When the National Transportation Safety Board said a ban should be placed on all cellphone use by drivers, the move was praised by a University of Kansas professor who has researched the topic.
And the recommendation seems to be supported by Kansas Department of Transportation statistics, which show that cellphone-related accidents are a growing problem in the state — especially for young drivers.
But state lawmakers, aware that cellphones are an integral part of the lives of so many Kansans, probably aren’t going to ban cellphones on state roads anytime soon.
“I just don’t think that we’re anywhere close to banning cellphone use in a car,” said state Sen. Les Donovan, R-Wichita, a longtime member of the Senate Transportation Committee. “It’s become too much of a personal tool that everybody uses.”
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In recent years, Donovan said, the Kansas Legislature has banned texting while driving and placed restrictions on cellphone use by underage drivers. If someone does introduce a bill that would place an outright ban on cellphone use by Kansas drivers, he said, “I would doubt very seriously that it would get very far.”
That’s not good news to KU psychology professor Paul Atchley, who has studied cellphone use by drivers and found that the transportation safety board came to the right conclusion.
“It’s based on solid evidence,” he said. “It’s based on too many tragedies that have happened already.”
Accidents caused by distracted drivers cost the state economy $500 million in 2009 if you translate the deaths, injuries and property damage into a dollar amount, Atchley said. He said he’s convinced that cellphones are responsible for a large chunk of those accidents, and he believes the state will eventually prohibit drivers from using them.
“It will happen,” he said. “It will just take time.”
Tracking cellphone accidents
In 2003, the Kansas Department of Transportation accident reports began listing “distraction — cellphone” as a possible contributing cause of traffic accidents. From 2003 through 2009, the last year for which statewide data is available, there were 480,895 accidents in Kansas involving 767,237 drivers.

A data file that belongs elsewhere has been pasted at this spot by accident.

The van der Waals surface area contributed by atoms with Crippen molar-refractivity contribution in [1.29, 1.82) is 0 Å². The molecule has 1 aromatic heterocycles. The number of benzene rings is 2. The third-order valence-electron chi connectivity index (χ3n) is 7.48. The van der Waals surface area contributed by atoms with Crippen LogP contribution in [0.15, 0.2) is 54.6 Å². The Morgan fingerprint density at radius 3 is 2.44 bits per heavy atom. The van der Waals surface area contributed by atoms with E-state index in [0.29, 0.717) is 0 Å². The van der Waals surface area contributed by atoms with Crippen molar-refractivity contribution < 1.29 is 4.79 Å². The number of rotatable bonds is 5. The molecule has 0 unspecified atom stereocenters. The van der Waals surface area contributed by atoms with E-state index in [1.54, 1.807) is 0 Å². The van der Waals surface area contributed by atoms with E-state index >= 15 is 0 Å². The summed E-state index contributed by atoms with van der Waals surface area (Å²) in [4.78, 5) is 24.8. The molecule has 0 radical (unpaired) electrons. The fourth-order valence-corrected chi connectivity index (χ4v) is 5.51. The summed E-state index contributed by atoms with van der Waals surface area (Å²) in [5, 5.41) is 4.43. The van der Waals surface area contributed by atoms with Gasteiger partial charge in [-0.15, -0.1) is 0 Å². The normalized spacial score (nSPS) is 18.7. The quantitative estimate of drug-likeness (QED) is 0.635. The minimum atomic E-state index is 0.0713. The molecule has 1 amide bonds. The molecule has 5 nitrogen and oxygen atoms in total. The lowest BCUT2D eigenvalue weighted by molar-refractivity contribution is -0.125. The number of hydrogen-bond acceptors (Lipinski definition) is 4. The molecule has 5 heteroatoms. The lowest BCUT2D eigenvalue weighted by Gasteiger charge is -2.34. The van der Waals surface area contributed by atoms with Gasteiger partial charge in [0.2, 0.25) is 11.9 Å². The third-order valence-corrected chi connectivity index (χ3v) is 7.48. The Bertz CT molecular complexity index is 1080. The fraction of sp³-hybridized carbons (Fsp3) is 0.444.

Only 2,344 of those accidents — 0.5 percent — listed cellphone use as a contributing cause. Law enforcement officials suspect the number is much higher. Drivers are unlikely to admit that they were distracted by a cellphone, they say, and law enforcement agencies don’t have the resources to check the cellphone records after every crash.
The limited KDOT figures suggest that younger drivers are far more likely than older drivers to be involved in a cellphone-related accidents.
Drivers 18 and under accounted for 9.7 percent of all traffic accidents in the state from 2003 through 2009. But they made up 23.4 percent of the drivers for whom “distraction-cellphone” was listed as a contributing factor in an accident.
Drivers 21 and under accounted for 21.1 percent all accidents during that time but made up 39.4 percent of the drivers who were cited for cellphone use.
The data shows that males and females were cited for cellphone use at about the same rate.
Among the tools that Atchley uses in his research is a driving simulator that that sits in Frazier Hall on the University of Kansas campus.
Atchley has used the machine to measure the effects of cellphone use on drivers. He’s also watched them eat, shave, apply makeup, shift gears and change radio stations. He said none of those activities is as distracting as talking on a cellphone — especially when the conversation lasts more than a few seconds.
“There’s a big difference between someone being impaired on a 20-minute drive and someone being impaired for 20 seconds,” he said.
Atchley said he focuses his research on young people because they are the most at risk of being involved in an accident caused by distraction from a cellphone.
“They’re the most wired and the least safe to be on road in first place,” he said.
Atchley said traffic accidents kill more young drivers than the next three causes of death combined.
He said surveys show that KU students routinely talk on their cellphones and exchange text messages while driving.
“They know it’s dangerous; they know they shouldn’t be doing it; they all say it’s dangerous,’ he said. “But they do it anyway.”
For many teenagers and young adults, he said, cellphones provide a handy way of communicating with friends. And most wouldn’t think twice before responding immediately to a call or a text message they’ve just received while driving.
“The information itself loses value really fast,” he said. “If you wait a half-hour to reply to a text from your girlfriend, it isn’t worth as much as when you reply right away.”